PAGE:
Tumour hypoxia is associated with resistance to therapy and with increased invasion and metastatic potential. Recent studies in our laboratory have shown that the hypoxic up-regulation of tumour cell invasiveness and chemoresistance is in part due to reduced nitric oxide (NO) signaling. Using B16F10 murine melanoma cells, we demonstrate here that the increased metastatic potential associated with exposure to hypoxia is mediated by a reduction in cGMP-dependent NO-signaling. Pre-incubation of B16F10 cells in hypoxia (1% vs. 20% O(2)) for 12 hr increased lung colonization ability by over 4-fold. This effect of hypoxia on metastasis was inhibited by co-incubation with low concentrations of the NO-mimetic drugs glyceryl trinitrate (GTN) and diethylenetriamine NO adduct (DETA/NO). In a manner similar to hypoxia, pharmacological inhibition of NO synthesis resulted in a significant increase in lung nodule formation, an effect that was prevented by co-incubation with GTN. An important NO-signaling pathway involves the activation of soluble guanylyl cyclase and the consequential generation of cGMP. Culture in the presence of a non-hydrolysable cGMP analogue (8-Br-cGMP) abrogated the hypoxia-induced lung nodule formation, suggesting that the effects of NO on metastasis are mediated via a cGMP-dependent pathway. These findings suggest that a novel mechanism whereby hypoxia regulates metastatic potential involves a downstream inhibition of cGMP-dependent NO signaling.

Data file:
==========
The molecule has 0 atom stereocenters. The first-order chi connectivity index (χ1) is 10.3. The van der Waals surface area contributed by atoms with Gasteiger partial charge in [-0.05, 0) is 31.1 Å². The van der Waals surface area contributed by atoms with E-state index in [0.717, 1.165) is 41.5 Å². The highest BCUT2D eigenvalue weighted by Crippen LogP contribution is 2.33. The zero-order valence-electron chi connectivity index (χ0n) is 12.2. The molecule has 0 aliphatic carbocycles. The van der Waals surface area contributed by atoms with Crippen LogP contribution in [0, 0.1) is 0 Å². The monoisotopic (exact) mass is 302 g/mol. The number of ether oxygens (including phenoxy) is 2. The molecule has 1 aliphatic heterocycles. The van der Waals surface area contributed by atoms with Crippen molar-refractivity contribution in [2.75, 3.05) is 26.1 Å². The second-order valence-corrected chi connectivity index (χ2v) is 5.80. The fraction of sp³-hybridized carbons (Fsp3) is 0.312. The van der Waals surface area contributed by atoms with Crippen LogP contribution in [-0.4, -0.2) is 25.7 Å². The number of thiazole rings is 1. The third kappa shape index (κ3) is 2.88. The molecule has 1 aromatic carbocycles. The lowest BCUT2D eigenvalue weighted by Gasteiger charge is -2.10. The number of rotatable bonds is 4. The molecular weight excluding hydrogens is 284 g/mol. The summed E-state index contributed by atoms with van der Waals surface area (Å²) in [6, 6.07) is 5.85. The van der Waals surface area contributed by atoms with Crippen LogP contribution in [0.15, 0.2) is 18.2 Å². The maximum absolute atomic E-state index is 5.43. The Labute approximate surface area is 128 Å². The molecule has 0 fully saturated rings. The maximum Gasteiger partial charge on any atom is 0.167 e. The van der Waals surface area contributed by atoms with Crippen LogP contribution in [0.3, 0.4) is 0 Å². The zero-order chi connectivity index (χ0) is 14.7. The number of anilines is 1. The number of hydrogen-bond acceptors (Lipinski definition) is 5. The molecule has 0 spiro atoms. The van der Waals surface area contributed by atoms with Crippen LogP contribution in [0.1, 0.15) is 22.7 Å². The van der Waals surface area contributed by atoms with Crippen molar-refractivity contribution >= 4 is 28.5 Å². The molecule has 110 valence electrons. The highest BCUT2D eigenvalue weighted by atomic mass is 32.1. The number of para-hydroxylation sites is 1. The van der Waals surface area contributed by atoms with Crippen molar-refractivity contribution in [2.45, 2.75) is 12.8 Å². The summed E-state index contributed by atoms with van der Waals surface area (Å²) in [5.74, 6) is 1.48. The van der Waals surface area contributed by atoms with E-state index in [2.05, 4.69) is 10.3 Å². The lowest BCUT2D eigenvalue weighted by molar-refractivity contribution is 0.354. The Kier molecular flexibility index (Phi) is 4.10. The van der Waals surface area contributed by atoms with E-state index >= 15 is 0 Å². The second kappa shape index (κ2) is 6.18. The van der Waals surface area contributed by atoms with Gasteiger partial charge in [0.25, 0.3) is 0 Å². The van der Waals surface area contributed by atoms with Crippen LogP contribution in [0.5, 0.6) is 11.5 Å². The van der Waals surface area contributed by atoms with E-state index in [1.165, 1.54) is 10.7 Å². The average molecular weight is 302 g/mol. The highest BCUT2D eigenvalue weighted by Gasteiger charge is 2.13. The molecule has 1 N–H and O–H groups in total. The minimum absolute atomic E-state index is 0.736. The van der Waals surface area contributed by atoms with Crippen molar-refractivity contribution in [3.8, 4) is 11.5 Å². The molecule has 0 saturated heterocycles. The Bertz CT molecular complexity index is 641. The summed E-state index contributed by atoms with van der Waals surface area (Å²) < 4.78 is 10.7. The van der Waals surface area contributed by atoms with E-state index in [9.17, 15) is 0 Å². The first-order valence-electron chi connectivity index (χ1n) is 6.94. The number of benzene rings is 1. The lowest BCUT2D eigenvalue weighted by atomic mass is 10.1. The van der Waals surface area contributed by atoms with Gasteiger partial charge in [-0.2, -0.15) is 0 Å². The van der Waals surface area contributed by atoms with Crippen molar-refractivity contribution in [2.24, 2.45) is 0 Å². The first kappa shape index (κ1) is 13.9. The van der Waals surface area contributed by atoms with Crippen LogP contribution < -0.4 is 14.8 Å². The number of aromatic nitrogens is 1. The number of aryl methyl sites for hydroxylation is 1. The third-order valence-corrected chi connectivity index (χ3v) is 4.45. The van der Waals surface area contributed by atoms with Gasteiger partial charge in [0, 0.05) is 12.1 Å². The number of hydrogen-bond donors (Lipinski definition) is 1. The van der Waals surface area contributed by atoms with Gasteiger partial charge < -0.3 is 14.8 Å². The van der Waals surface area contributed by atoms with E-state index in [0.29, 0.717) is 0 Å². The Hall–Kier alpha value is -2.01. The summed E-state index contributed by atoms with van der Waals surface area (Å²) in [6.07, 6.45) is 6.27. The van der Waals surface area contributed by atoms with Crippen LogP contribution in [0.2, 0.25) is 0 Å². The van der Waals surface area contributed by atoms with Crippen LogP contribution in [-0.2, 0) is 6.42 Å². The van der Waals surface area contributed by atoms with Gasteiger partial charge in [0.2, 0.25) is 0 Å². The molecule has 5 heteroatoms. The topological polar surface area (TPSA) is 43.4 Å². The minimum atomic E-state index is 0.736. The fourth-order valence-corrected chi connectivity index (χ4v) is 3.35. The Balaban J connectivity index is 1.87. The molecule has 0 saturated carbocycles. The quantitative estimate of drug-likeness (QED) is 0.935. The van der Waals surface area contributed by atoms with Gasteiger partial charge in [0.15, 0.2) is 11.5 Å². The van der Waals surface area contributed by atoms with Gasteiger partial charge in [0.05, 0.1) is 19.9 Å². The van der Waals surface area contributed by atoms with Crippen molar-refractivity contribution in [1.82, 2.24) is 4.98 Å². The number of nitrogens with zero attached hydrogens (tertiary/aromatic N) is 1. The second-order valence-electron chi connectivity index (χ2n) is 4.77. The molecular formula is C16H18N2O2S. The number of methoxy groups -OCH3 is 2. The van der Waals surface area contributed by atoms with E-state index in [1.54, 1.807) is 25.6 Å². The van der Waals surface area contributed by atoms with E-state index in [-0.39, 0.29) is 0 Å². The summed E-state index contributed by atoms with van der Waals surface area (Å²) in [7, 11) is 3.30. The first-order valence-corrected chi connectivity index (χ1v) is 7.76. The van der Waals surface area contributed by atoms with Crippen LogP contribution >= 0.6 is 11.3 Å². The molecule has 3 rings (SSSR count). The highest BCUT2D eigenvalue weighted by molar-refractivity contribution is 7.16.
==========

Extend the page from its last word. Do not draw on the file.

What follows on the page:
Copyright 2004 Wiley-Liss, Inc.